“When I reached the doping centre, I could not believe that I have lost,” Mary Kom told the India Today channel.

The coach consoled her saying that she fought well and should have been the winner of the close bout which she had lost 2-3.

“My coach explained to me that you have won. And then I saw social media (where people praised her and said she should have won the bout), and I was in shock and was upset. In my fight, such [close] decisions do take place. What do I say? I can’t protest,” she had said.

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2nd T20I: Depleted India go down to Sri Lanka by 4 wickets

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A below-strength India, who were forced to make seven changes in the XI after nine players were ruled out due to Covid-related issues, stretched Sri Lanka before losing by four wickets in the last over of the second T20 International here on Wednesday night.

India, who were asked to bat, had made 132/5 wickets at the R Premadasa Stadium as the batting line-up, which included only four specialist batsmen and wicketkeeper-batsman Sanju Samson, couldn’t set a total in excess of 150 which they had managed in the first T20I (164).

Sri Lanka, riding on Dhananjaya de Silva’s 40 off 34 balls, won with two balls to spare after a few hiccups.

India skipper Shikhar Dhawan grafted 40 off 42 deliveries with five fours on a pitch that was difficult to bat on and shared an opening stand of 49 in seven overs with Ruturaj Gaikwad (21 off 18 balls). Debutant Devdutt Padikkal grafted 29 off 21 deliveries.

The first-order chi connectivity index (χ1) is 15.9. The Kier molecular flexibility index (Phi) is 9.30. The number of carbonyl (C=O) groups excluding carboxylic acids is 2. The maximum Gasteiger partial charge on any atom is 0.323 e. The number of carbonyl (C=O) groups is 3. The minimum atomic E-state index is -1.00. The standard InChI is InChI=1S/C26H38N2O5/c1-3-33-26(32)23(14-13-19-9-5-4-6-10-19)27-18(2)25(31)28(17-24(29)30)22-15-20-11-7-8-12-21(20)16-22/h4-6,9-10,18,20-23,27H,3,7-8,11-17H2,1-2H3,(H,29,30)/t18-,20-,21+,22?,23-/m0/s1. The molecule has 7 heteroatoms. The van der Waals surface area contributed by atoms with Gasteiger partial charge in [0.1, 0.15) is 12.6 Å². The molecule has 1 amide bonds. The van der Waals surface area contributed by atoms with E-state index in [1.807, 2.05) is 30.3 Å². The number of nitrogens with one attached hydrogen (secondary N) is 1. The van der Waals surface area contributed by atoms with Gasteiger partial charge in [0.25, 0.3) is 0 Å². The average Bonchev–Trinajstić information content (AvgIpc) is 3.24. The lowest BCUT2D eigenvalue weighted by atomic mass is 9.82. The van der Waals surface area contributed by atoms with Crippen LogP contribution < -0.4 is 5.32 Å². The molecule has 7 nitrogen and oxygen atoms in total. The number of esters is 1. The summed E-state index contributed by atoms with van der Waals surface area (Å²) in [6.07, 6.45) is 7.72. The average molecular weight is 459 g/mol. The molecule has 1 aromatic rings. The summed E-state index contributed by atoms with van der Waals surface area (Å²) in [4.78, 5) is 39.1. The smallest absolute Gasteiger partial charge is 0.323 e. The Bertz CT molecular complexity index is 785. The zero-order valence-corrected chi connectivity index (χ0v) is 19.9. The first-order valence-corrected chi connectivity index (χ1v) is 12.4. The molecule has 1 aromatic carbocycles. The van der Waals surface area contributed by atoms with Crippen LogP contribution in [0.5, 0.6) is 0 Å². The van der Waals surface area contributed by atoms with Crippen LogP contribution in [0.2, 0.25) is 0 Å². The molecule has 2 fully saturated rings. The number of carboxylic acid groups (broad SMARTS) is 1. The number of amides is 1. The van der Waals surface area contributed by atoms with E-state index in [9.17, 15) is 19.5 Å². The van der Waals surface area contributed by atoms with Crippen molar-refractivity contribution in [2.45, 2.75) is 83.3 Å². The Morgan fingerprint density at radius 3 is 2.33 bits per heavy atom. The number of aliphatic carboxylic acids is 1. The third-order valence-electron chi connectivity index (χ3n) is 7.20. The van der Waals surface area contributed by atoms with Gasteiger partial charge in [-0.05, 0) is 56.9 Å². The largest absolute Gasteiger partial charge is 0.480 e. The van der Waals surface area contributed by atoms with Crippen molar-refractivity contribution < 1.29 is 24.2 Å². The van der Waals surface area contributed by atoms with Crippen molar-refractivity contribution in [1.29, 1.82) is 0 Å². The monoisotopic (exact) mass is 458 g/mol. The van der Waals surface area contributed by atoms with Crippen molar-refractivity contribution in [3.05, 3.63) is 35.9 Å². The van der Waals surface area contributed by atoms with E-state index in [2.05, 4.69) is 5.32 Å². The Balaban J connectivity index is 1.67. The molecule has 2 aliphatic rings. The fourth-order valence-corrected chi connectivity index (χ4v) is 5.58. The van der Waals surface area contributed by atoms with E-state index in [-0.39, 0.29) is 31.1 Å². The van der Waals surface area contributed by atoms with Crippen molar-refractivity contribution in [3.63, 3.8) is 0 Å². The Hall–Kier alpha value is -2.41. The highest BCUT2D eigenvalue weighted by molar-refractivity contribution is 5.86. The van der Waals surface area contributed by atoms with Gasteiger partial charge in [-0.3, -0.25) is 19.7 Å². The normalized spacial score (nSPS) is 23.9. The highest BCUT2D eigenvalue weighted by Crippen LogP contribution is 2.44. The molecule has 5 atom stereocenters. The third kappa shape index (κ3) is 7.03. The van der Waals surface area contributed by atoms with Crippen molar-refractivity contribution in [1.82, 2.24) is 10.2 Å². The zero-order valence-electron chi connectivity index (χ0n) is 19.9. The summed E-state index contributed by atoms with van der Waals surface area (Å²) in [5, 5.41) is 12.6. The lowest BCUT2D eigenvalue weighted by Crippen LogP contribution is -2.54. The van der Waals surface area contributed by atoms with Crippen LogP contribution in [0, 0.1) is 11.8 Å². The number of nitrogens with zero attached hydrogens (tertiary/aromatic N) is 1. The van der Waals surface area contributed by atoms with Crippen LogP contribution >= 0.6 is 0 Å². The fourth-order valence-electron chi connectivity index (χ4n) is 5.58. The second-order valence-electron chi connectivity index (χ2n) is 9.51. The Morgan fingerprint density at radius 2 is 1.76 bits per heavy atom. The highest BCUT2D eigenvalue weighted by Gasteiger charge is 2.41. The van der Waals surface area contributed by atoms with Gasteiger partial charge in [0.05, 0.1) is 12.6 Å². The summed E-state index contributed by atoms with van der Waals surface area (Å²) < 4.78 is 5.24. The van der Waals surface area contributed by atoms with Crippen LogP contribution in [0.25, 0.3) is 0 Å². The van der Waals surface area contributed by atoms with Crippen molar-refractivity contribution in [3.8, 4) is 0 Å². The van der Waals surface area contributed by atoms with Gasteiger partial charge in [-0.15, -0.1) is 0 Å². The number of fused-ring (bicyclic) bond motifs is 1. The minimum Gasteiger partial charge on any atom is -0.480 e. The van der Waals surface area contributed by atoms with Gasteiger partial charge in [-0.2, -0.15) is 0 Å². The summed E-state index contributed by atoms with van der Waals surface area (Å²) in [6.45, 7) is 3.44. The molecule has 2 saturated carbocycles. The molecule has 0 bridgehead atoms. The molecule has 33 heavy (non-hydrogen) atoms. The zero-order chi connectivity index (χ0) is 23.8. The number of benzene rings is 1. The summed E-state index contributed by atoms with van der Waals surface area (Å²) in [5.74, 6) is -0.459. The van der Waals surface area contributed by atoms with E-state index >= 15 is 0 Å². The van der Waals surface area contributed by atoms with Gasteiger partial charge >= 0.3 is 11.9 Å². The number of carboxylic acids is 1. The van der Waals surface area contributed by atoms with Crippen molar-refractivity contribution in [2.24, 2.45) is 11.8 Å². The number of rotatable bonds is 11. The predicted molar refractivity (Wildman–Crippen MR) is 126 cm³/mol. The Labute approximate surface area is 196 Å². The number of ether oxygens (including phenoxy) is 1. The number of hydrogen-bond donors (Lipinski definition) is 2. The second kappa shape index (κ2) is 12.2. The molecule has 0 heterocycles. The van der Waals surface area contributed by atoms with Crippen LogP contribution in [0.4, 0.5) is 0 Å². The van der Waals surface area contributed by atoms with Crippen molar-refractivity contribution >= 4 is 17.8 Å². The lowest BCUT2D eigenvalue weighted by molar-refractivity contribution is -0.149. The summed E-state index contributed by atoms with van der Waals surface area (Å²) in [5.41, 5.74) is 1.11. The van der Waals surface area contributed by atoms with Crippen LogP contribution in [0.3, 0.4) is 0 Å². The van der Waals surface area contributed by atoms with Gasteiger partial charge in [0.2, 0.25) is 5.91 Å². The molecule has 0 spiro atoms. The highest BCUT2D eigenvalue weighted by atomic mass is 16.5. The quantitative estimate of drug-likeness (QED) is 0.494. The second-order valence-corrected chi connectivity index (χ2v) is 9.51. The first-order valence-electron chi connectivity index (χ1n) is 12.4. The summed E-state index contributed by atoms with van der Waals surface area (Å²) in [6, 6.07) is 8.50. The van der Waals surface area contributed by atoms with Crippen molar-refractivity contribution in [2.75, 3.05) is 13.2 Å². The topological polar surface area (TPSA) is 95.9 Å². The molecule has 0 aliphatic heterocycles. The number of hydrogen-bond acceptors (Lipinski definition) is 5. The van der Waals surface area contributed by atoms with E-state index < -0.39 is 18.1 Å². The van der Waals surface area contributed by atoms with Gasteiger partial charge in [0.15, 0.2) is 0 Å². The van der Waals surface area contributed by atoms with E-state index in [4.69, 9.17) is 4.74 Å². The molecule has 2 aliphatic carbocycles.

India were coasting at 81/1 after 12 overs before Dhawan fell. Soon Padikkal and Samson were bowled while trying to increase the scoring rate, with the former missing the line during a sweep and the latter letting the ball sneak past bat and pad and on to the stumps.

From then on, India lost track and could not make use of the last few overs.

The Sri Lankans, in reply, got off to a decent start, making 36/1 in the powerplay phase. However, a few wickets brought India back.

Over the seven overs after powerplay, India conceded only 36 runs and picked three wickets. But 15 runs off Chinaman bowler Kuldeep Yadav’s (2/30) fourth over brought the Sri Lankans back. Kuldeep had earlier picked two wickets to peg the home side back.

With 46 required off 36 balls and six wickets in hand, the odds were in Sri Lanka’s favour. India picked a couple of more wickets but de Silva and Chamika Karunaratne (12 off 6), who hit a six off Bhuvneshwar, saw the host through.

Due to nine players in isolation, India were forced to hand T20 International debut to four players — Devdutt Padikkal, Ruturaj Gaikwad, Nitish Rana, and Chetan Sakariya. Padikkal and Gaikwad made their international debuts.

The Covid-affected Krunal Pandya was among those who missed the match.

Earlier, before the match started, the Board of Control for Cricket in India had drafted the five net bowlers – Ishan Porel, Sandeep Warrier, Arshdeep Singh, R Sai Kishore and Simarjeet Singh – into the squad for T20Is on Wednesday and Thursday.

None of these reserve players, however, played the second game on Wednesday.

Brief scores: